TABLE 1

ON THE SAFETY OF AIR TRAVEL

"Please tell us your view surrounding the safety of air travel. Do you consider air travel to be…?"


Base: All EU adults in five countries and U.S. adults


U.S.

Great

Britain

France

Italy

Spain

Germany

%

%

%

%

%

%

Safe (NET)

69

72

62

64

75

68

  Very safe

32

35

18

17

23

17

  Somewhat safe

37

37

45

48

52

51

Neither safe nor unsafe

13

12

30

29

17

20

Unsafe (NET)

18

16

7

7

8

12

  Somewhat unsafe

12

12

5

5

6

6

  Very unsafe

5

4

2

2

2

6

Note: Percentages may not add up to 100% due to rounding




TABLE 2

ON THE RIGIDNESS OF CURRENT AIRPORT SECURITY MEASURES

"Some experts have argued that some relatively new airport security procedures for passengers, such as no bottled water and removing shoes should be relaxed as they are unnecessarily rigid. What do you think?"


Base: All EU adults in five countries and U.S. adults



U.S.

Great

Britain

France

Italy

Spain

Germany

%

%

%

%

%

%

Current airport security measures are adequate and should not change

49

47

49

41

48

52

Current airport security measures are not rigid enough and should be made more rigid

30

30

29

41

27

30

Current airport security measures are too rigid and should be relaxed

20

23

21

18

25

18

Note: Percentages may not add up to 100% due to rounding



TABLE 3

STEPS TO RELAX/REMOVE FROM AIRPORT SECURITY

"You say that you feel current airport security measures are too rigid. Which steps should be relaxed or removed completely?"


Base: All EU and U.S. adults who think that airport security measures should be relaxed



U.S.

Great

Britain

France

Italy

Spain

Germany

%

%

%

%

%

%

100ml limits on liquids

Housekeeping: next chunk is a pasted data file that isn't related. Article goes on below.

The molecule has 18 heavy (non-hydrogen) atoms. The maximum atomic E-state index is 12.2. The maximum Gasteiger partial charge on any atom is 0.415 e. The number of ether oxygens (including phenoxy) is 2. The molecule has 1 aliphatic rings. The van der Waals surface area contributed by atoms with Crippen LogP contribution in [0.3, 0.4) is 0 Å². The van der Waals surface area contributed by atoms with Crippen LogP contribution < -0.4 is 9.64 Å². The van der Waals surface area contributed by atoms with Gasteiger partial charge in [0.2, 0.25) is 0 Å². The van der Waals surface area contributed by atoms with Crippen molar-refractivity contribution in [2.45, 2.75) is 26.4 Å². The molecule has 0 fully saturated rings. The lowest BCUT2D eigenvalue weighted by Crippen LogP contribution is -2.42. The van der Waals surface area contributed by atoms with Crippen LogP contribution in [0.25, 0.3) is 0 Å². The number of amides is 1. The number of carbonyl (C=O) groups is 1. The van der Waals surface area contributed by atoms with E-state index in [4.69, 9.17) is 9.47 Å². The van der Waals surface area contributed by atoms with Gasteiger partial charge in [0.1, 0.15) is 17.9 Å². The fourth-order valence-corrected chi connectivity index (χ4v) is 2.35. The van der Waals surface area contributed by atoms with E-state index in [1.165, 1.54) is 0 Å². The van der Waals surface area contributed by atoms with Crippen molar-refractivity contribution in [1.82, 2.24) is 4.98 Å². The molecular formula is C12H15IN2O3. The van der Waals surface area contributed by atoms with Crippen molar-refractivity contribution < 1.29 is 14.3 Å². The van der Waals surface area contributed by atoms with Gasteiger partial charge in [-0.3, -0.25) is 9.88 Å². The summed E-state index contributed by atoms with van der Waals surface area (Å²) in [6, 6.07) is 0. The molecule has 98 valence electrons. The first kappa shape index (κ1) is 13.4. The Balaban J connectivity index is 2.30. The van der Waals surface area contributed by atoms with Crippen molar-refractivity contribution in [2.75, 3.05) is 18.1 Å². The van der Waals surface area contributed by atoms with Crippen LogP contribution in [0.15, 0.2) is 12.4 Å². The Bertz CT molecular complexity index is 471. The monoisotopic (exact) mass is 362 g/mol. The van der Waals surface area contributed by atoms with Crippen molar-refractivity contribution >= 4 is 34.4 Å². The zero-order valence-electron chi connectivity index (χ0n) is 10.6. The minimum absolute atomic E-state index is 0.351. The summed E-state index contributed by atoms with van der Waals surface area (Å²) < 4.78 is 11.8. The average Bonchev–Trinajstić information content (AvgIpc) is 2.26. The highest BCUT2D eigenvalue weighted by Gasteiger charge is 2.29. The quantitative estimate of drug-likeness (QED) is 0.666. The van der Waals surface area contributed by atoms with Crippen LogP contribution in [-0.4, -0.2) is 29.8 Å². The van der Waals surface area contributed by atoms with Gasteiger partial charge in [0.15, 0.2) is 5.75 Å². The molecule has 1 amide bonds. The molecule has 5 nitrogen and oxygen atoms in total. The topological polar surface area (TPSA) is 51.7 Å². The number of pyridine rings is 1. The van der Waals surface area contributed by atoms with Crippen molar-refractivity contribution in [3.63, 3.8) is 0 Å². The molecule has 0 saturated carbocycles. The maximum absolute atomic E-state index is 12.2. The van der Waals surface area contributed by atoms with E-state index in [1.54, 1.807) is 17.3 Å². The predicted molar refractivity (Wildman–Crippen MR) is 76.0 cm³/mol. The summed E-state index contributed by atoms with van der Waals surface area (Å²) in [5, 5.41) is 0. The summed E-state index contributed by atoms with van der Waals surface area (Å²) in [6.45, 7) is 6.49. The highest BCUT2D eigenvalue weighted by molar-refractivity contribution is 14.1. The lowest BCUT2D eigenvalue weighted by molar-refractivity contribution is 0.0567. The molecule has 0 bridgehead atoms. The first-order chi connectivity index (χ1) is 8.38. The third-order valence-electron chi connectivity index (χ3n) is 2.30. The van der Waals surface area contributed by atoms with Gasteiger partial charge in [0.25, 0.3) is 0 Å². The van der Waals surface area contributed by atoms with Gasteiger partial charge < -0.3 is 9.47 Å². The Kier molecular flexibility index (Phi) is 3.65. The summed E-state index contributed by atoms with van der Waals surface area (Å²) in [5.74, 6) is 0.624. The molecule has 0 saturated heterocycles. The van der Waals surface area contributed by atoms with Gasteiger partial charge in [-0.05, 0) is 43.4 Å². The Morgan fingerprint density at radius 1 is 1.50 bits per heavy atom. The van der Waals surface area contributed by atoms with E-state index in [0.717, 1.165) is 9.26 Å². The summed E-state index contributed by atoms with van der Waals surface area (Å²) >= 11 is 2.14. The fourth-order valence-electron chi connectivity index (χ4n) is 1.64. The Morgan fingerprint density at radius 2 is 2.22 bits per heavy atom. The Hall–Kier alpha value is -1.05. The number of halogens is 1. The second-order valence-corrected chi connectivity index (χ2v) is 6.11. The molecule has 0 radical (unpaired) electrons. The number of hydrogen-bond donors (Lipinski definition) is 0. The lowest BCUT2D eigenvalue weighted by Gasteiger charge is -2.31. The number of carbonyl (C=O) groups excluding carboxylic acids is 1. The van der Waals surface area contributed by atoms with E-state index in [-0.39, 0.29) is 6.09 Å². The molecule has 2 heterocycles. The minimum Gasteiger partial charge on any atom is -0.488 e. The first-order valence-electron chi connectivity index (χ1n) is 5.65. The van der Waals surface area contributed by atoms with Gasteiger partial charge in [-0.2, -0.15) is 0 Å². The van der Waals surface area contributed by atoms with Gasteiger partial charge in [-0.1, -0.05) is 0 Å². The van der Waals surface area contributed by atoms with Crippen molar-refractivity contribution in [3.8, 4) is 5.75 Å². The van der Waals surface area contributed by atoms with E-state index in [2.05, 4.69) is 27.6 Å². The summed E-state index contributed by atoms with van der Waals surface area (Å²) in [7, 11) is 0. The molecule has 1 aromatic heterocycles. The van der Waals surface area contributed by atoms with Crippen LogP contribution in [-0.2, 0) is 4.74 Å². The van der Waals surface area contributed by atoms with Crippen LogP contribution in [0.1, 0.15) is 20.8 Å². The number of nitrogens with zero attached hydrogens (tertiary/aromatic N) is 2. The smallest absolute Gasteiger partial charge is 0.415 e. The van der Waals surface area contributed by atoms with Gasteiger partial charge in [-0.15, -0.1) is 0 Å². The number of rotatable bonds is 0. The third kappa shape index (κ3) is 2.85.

76

64

79

76

79

90

Removing shoes and belts

64

75

69

57

74

45

Having to fit cosmetics and liquids into a plastic bag

60

59

66

55

57

74

Taking laptops out of bags

22

26

20

27

29

21

Being personally scanned and examined with metal detectors

19

11

12

8

12

12

Another step

21

7

7

4

8

5

Note: Multiple responses accepted



TABLE 4

SUPPORT FOR FULL BODY SCANNERS AT AIRPORT SECURITY

"Some safety authorities are pushing for the introduction of full body scanners in all major airports. Would you mostly support or oppose this additional security measure?"


Base: All EU adults in 5 countries and U.S. adults



U.S.

Great

Britain

France

Italy

Spain

Germany

%

%

%

%

%

%

Mostly support

62

68

65

68

59

64

Mostly oppose

18

16

15

15

19

22

Not sure

20

15

20

16

22

14

Note: Percentages may not add up to 100% due to rounding



TABLE 5

SUPPORT FOR PROFILING PASSENGERS AT AIRPORT SECURITY IN UK

"In the UK there is discussion about 'profiling' airline passengers at security. This could mean security staff targeting specific groups – for example people who look like they are from the Middle East. Would you mostly support or oppose this additional security measure?"


Base: All EU adults in 5 countries and U.S. adults



U.S.

Great

Britain

France

Italy

Spain

Germany

%

%

%

%

%

%

Mostly support

48

54

38

41

42

43

Mostly oppose

32

24

41

37

36

36

Not sure

20

22

21

21

22

21

Note: Percentages may not add up to 100% due to rounding